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Fluciclovine and PSMA PET/CT for the Classification and Improved Staging of Invasive Lobular Breast Cancer

Cancer Type
Breast Cancer
Unknown Primary
Trial Phase
Phase I
18 Years and older, Male and Female
Study Type
Protocol IDs
WINSHIP4933-19 (primary)
Study Sponsor
Emory University Hospital/Winship Cancer Institute


This phase I trial studies how well fluciclovine positron emission tomography (PET)/computed tomography (CT) and PSMA PET/CT work in helping doctors understand and classify invasive lobular breast cancer in patients with invasive lobular breast cancer that is suspicious for or has spread to other places in the body (metastasized). Fluciclovine and PSMA are radiotracers used in PET/CT imaging scans that emit radiation. The PET/CT scan than picks up the radiation being released to create a picture from within the body. Information learned from this study may help researchers learn how to better identify metastatic disease in invasive lobular breast cancer patients which will impact appropriate staging.


I. Improve detection of metastasis with fluciclovine F18 (fluciclovine) and gallium Ga 68-labeled PSMA-11 (PSMA) PET versus best standard of care conventional imaging, as confirmed with histology.
II. Determine concordance and discordance of invasive lobular breast cancer (ILC) detection with PSMA versus fluciclovine PET, as confirmed with histology.

I. Establish the role of molecular detection by circulating tumor deoxyribonucleic acid (ctDNA) mutations including PIK3CA, ESR1, HER2, and AKT1 in characterizing the degree of tumor burden as identified by metabolic amino acid transport and/or tumor neovasculature receptor imaging.

Patients receive gallium Ga 68-labeled PSMA-11 intravenously (IV) and undergo a PET/computed tomography (CT) scan over 30 minutes. On a separate day, patients receive fluciclovine F18 IV and undergo a PET/CT scan over 30 minutes.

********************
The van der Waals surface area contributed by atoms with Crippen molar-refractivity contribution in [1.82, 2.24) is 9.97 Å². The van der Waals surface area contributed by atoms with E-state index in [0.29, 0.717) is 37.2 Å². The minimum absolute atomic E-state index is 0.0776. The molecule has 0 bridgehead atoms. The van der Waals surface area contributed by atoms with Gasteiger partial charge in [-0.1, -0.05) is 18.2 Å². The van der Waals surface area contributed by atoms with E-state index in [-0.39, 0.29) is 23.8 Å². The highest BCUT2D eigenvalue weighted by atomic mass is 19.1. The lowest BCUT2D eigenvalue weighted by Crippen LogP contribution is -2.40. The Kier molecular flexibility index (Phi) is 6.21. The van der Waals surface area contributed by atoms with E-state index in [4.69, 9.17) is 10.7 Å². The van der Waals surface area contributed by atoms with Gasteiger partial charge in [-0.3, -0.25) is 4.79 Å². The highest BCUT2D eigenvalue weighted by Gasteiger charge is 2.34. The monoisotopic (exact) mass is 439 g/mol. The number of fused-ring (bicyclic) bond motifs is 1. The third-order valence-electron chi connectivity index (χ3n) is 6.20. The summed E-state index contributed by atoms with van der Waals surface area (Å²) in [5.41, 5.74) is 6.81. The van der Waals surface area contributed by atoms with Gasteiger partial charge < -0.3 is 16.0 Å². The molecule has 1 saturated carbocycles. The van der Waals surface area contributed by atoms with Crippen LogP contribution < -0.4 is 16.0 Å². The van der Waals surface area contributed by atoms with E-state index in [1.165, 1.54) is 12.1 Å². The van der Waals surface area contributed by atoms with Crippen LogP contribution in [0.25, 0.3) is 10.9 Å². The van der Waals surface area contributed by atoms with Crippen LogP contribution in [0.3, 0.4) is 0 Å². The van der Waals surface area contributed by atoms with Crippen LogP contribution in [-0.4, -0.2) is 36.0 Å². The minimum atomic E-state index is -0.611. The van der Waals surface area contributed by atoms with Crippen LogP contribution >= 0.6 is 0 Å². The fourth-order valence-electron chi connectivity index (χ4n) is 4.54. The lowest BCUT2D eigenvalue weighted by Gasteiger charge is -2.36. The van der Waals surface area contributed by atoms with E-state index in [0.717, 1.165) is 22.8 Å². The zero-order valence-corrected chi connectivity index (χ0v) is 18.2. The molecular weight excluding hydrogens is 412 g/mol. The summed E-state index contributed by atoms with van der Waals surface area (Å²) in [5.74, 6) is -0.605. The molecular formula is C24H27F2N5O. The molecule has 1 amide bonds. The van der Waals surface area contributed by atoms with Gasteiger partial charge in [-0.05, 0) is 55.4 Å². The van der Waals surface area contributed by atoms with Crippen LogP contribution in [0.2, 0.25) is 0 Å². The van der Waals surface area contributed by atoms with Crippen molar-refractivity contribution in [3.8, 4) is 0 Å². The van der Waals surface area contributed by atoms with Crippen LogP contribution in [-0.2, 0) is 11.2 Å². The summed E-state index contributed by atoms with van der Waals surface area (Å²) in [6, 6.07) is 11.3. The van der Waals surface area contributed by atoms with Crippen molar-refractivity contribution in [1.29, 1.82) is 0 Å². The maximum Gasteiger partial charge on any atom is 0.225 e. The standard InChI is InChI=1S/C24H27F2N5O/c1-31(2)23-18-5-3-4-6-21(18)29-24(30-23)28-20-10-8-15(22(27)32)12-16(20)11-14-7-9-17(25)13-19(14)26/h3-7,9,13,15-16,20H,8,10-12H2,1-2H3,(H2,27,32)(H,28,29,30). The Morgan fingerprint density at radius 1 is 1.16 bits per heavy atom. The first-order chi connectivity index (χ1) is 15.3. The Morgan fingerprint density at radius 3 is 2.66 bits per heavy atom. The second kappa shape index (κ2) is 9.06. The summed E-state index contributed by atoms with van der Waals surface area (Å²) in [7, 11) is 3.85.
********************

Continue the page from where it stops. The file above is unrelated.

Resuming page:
After completion of study, patients are followed up in 5-10 business days, and then up to 5 years.


  1. Biopsy proven patients with ILC not currently on systemic treatment (> 4 weeks)
  2. Either: a) clinical or imaging suspicion of metastatic disease; or b) proven metastatic disease but in whom there is suspicion of an even greater tumor burden that could change therapy approach
  3. Ability and willingness to undergo biopsy if needed per standard of care for possible metastasis which could change therapy approach
  4. Age over 18
  5. Non-English-speaking patients may be considered for enrollment in this trial. Subjects with Limited English Proficiency LEP may be enrolled and study team members will use Emory Institutional Review Board (IRB) approved short forms to conduct the consent process
**Clinical trials are research studies that involve people. These studies test new ways to prevent, detect, diagnose, or treat diseases. People who take part in cancer clinical trials have an opportunity to contribute to scientists’ knowledge about cancer and to help in the development of improved cancer treatments. They also receive state-of-the-art care from cancer experts... Click here to learn more about clinical trials.
Georgia CORE


Advancing Cancer Care through Partnerships and Innovation

Georgia CORE is a statewide nonprofit that leverages partnerships and innovation to attract more clinical trials, increase research, and promote education and early detection to improve cancer care for Georgians in rural, urban, and suburban communities across the state.